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View Full Version : Same name, different racquet


Mike Penick
07-18-2011, 04:13 PM
I recently purchased two used Prince TT Scream racquets. Much to my surprise they are different. The first one I got seems to be the same racquet sold by TW--I'll call it Scream 2. The other one is probably from the first generation of the racquet--"Scream 1".

Both are OS, by the way. Scream 2 has a noticeably smaller hoop than Scream 1 by about 1/4" in length. It is also over all about 1/4" shorter. Scream 2 has a Prince Power rating of B875, ("B" for balanced?) while Scream 1 has a Prince Power level rating of 850.

I thought I was getting an identical backup. I guess not! Can anybody explain this? I once bought a Head Atlantis 660 from Big 5 made in China that was very different from the made in Austria one my friend had, but then that was Big 5, which I know carries cheaper knockoffs.

Mike Penick
07-18-2011, 04:24 PM
I just finished re-stringing Scream 1, and I guess its old mains were pretty loose, because the new string job shortened the hoop, and now Scream 1 is almost the same size as Scream 2. The changed power level is still a question though. Is the flex the same in the two racquets?

Steve Huff
07-18-2011, 09:14 PM
You can look back through the threads for one called "Legal Fakes". When a company (like Prince, Head, Wilson, etc) discontinue a frame, a large retailer like Big 5, Dicks, Sports Authority, can buy the license to reproduce it. They have no obligation to reproduce it exactly as it was once made. After they purchase the license to reproduce it, they go through a "no name" manufacturer (usually in China) to produce a racket to their specs (including the price). This is profitable when they order several thousand frames (up to 50,000, maybe more in some instances). The original company makes money on a discontinued model and the retailer gets to hyper market yesteryear's products to unknowing buyers. I've seen 113 sq in Prince TT Rips (original was 115) and TT Thunderbolts that were 27.5" long (original was made BEFORE the TT technology and were 28" long). So, the next time you think you're getting a steal on a LM or Ti Head, Wilson Hammer or Prince TT (maybe even the O3's now) at a large sporting goods retail chain, just know it probably isn't the original.

VGP
07-18-2011, 09:25 PM
This even applies to frames from different production runs that span a few years not necessarily like what Steve Huff describes.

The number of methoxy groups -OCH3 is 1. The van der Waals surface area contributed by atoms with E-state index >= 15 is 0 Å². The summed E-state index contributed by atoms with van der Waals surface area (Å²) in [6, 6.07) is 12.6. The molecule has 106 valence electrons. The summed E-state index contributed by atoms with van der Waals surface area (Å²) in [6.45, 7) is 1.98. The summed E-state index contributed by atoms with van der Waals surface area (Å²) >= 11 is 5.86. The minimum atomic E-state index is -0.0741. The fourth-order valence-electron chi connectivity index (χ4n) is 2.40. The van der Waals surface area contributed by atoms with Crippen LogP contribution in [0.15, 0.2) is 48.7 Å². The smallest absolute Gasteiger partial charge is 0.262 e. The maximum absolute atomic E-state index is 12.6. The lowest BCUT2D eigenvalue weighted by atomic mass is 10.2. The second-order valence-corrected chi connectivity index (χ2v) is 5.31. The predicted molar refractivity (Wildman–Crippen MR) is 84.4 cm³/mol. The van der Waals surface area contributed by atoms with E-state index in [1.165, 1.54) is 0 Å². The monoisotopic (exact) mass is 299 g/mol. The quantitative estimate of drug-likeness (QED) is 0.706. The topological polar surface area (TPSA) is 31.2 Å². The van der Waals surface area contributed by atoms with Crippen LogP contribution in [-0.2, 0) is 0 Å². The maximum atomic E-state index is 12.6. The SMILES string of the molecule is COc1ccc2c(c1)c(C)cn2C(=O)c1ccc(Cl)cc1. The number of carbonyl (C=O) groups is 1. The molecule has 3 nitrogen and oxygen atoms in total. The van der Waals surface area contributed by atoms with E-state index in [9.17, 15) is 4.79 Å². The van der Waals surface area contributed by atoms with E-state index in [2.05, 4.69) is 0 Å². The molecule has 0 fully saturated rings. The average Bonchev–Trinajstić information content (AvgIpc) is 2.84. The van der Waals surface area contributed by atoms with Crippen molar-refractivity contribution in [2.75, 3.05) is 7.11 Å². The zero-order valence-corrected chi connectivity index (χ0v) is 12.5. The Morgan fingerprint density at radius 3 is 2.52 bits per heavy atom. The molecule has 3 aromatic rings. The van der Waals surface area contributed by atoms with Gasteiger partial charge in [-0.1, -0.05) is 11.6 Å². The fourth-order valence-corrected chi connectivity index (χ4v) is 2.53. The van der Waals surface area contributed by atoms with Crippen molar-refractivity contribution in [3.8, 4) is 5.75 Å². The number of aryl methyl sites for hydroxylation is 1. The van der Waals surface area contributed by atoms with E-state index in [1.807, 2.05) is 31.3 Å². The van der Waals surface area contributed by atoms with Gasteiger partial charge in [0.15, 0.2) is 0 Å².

I'm not just talking the Belgian, Chicago, St. Vincent, Taiwanese, Chinese PS85s....

Back in the day I used the Prince Graphtech DB 110. I wanted to get another one after a couple of years and I bought a Prince Graphtech DB Oversize. Yes, the name changes slightly. Prince may have re-tooled the mold or something, but the profile of the second frame was thicker and the frame felt more dense. They frames just played differently from each other.

Ever since then if I settle on a match play frame, I'll purchase a few from relatively the same production run - 2 or 3 frames at least - and try to find ones with similar weight and balance. Minimizes the discrepancies.

Mike Penick
07-18-2011, 11:19 PM
Interesting inputs. I had no idea the racquet manufacturers sold the rights to their frames that way. Seems a bit sleazy. I'll hit with my newly strung racquet tomorrow and see how similar it is to my other one.

Bri-guy
07-18-2011, 11:50 PM
You can look back through the threads for one called "Legal Fakes". When a company (like Prince, Head, Wilson, etc) discontinue a frame, a large retailer like Big 5, Dicks, Sports Authority, can buy the license to reproduce it. They have no obligation to reproduce it exactly as it was once made. After they purchase the license to reproduce it, they go through a "no name" manufacturer (usually in China) to produce a racket to their specs (including the price). This is profitable when they order several thousand frames (up to 50,000, maybe more in some instances). The original company makes money on a discontinued model and the retailer gets to hyper market yesteryear's products to unknowing buyers. I've seen 113 sq in Prince TT Rips (original was 115) and TT Thunderbolts that were 27.5" long (original was made BEFORE the TT technology and were 28" long). So, the next time you think you're getting a steal on a LM or Ti Head, Wilson Hammer or Prince TT (maybe even the O3's now) at a large sporting goods retail chain, just know it probably isn't the original.

Not to be skeptical, but do you have a source? I would actually like to read up on this. Thanks!

Cheers!

Steve Huff
07-21-2011, 07:44 AM
Actually--yes. A guy brought a Prince Rip by for me to string and put new grommets in. The grommets wouldn't fit. I called Prince. Their customer service wouldn't say (or didn't know) any thing. I asked to speak to engineering. He's the one that told me 1st. He seemed a little disappointed to. He said that after these companies buy the rights to reproduce them. His words were, "Big retailers like Dicks, Big 5 and Sports Authority can buy enough to do this. They can distribute to their chains, so even 50,000 frames is not too big for them to produce and sell. They don't even go through Prince USA. They aren't required to." He even knew that the unoriginal frames were 113 sq in instead of 115, so somewhere, it must have been brought up in the past.